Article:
A porous sheet, for example of cardboard or paperboard, is placed onto the transpirant bottom of the tray, before spreading of the mix, and a similar sheet of cardboard or paperboard is arranged on top of the mix, so that the mix to be compacted in the form of a slab is practically enclosed in a paper or paperboard casing which, being porous and gas-permeable, allows evaporation of the mix water in order to perform drying of the compacted slab.

The two sheets of paper or paperboard are then eliminated by means of combustion during the step involving high-temperature firing of the slab.

The use of silicasol as a binder, envisaged by the present invention, avoids the formation of a vitreous layer on the surface of the dried slab so that it is possible to apply beforehand onto one or the two sheets of paper or paperboard a thin refractory layer engobe which may consist of a dispersion of high-melting powders in water which is applied for example by means of spraying and then dried. It has been established that the refractory layer during the vibrocompression step adheres to the surface of the slab with which it is in contact and subsequently, after drying of the slab and combustion of the paper, adheres to said surface, thus forming a protective layer which prevents adhesion of the slab to the rollers of the drying oven in the high-temperature zones.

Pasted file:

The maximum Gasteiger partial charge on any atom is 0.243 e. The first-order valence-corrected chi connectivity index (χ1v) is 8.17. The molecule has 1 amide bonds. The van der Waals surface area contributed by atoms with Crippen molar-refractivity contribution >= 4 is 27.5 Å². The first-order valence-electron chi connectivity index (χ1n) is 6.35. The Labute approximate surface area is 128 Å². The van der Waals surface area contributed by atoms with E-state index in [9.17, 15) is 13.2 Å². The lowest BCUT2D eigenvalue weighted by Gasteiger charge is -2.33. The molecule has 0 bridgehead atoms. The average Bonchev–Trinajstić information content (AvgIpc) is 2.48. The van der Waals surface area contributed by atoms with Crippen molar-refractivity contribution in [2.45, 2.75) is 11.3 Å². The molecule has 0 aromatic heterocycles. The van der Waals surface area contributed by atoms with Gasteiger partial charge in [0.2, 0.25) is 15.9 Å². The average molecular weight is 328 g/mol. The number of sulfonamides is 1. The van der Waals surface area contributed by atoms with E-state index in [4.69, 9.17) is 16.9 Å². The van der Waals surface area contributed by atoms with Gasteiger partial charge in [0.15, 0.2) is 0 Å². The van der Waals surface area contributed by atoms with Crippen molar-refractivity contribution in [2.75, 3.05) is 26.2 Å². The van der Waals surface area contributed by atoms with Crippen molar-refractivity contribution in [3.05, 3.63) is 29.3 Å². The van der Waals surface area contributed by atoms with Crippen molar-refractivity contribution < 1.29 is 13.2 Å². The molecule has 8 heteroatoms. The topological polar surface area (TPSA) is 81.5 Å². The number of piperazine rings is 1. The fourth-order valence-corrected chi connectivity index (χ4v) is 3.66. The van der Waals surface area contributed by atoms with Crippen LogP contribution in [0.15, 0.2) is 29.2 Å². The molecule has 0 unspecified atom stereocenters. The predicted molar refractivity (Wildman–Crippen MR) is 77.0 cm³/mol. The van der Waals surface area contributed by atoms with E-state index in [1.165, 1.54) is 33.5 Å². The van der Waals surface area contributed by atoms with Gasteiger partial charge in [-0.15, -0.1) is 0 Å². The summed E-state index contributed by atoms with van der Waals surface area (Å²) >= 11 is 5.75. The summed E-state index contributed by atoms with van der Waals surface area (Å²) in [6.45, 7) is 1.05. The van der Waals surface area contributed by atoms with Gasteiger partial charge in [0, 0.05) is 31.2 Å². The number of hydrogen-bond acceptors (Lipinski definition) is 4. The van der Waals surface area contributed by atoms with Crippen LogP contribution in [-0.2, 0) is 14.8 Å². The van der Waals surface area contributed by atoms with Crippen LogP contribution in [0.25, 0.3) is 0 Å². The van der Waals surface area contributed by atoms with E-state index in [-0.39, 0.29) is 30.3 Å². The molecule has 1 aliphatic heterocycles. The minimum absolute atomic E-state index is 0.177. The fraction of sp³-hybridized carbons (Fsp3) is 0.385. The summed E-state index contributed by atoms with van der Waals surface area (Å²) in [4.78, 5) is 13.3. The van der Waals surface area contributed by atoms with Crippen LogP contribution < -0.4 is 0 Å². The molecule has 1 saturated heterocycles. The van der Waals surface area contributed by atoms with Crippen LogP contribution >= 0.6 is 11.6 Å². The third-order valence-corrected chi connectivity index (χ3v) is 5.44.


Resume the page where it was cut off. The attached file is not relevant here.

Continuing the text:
Summarising, therefore, the method according to the present invention, it envisages the preparation of an initial mix (comprising ceramic sands with a grain size of less than 2 mm and preferably less than 1.2 mm, the so-called filler, namely mineral powders chosen from feldspars, nephelines, sienites, mixed with clays and/or kaolinites, which powders after firing form a continuous ceramic matrix, and a binder), the deposition of the initial mix on a temporary support for the compaction step by means of vacuum vibrocompression, drying and firing, which method is characterized in that the said binder consists of silicasol which may be mixed with an organic binder, preferably an aqueous solution of polyvinyl alcohol.

In terms of apparatus, the present invention is characterized in that the deposition of the layer of initial mix is preferably performed on a temporary support which is substantially inextensible and gas and vapour-permeable and on which, prior to the deposition of the initial mix, a protective porous layer, consisting for example of a sheet of paper or paperboard, is arranged.